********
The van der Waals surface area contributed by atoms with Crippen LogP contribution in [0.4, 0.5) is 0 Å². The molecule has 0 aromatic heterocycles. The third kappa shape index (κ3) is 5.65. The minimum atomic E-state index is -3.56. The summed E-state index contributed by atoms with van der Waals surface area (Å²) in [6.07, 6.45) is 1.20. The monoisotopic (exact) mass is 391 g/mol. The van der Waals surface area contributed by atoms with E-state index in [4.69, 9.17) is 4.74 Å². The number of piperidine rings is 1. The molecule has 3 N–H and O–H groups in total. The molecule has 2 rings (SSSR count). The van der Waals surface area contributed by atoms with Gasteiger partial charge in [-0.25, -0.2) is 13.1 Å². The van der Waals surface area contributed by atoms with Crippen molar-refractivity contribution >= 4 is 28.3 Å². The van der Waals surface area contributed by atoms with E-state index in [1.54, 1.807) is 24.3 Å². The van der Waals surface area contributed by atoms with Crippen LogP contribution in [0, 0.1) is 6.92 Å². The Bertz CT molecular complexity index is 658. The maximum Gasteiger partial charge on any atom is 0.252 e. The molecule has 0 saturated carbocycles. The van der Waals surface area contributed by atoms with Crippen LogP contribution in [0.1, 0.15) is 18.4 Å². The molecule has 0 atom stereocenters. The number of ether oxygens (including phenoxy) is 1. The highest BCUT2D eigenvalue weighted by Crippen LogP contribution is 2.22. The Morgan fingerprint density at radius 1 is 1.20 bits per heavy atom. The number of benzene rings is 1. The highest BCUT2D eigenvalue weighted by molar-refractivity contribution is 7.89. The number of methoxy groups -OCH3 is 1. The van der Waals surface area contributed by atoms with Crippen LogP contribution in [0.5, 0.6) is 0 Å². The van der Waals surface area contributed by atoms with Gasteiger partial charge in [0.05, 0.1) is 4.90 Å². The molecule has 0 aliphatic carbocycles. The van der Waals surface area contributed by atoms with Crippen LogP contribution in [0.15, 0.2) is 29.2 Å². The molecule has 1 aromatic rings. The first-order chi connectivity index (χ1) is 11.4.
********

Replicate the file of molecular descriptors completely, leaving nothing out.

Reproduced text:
The van der Waals surface area contributed by atoms with Crippen LogP contribution in [0.4, 0.5) is 0 Å². The molecule has 0 aromatic heterocycles. The third kappa shape index (κ3) is 5.65. The minimum atomic E-state index is -3.56. The summed E-state index contributed by atoms with van der Waals surface area (Å²) in [6.07, 6.45) is 1.20. The monoisotopic (exact) mass is 391 g/mol. The van der Waals surface area contributed by atoms with E-state index in [4.69, 9.17) is 4.74 Å². The number of piperidine rings is 1. The molecule has 3 N–H and O–H groups in total. The molecule has 2 rings (SSSR count). The van der Waals surface area contributed by atoms with Gasteiger partial charge in [-0.25, -0.2) is 13.1 Å². The van der Waals surface area contributed by atoms with Crippen molar-refractivity contribution >= 4 is 28.3 Å². The van der Waals surface area contributed by atoms with E-state index in [1.54, 1.807) is 24.3 Å². The van der Waals surface area contributed by atoms with Crippen LogP contribution in [0, 0.1) is 6.92 Å². The Bertz CT molecular complexity index is 658. The maximum Gasteiger partial charge on any atom is 0.252 e. The molecule has 0 saturated carbocycles. The van der Waals surface area contributed by atoms with Crippen LogP contribution in [0.1, 0.15) is 18.4 Å². The molecule has 0 atom stereocenters. The number of ether oxygens (including phenoxy) is 1. The highest BCUT2D eigenvalue weighted by Crippen LogP contribution is 2.22. The Morgan fingerprint density at radius 1 is 1.20 bits per heavy atom. The number of benzene rings is 1. The highest BCUT2D eigenvalue weighted by molar-refractivity contribution is 7.89. The number of methoxy groups -OCH3 is 1. The van der Waals surface area contributed by atoms with Crippen LogP contribution in [0.5, 0.6) is 0 Å². The van der Waals surface area contributed by atoms with Gasteiger partial charge in [0.05, 0.1) is 4.90 Å². The molecule has 0 aliphatic carbocycles. The van der Waals surface area contributed by atoms with Crippen LogP contribution in [0.15, 0.2) is 29.2 Å². The molecule has 1 aromatic rings. The first-order chi connectivity index (χ1) is 11.4.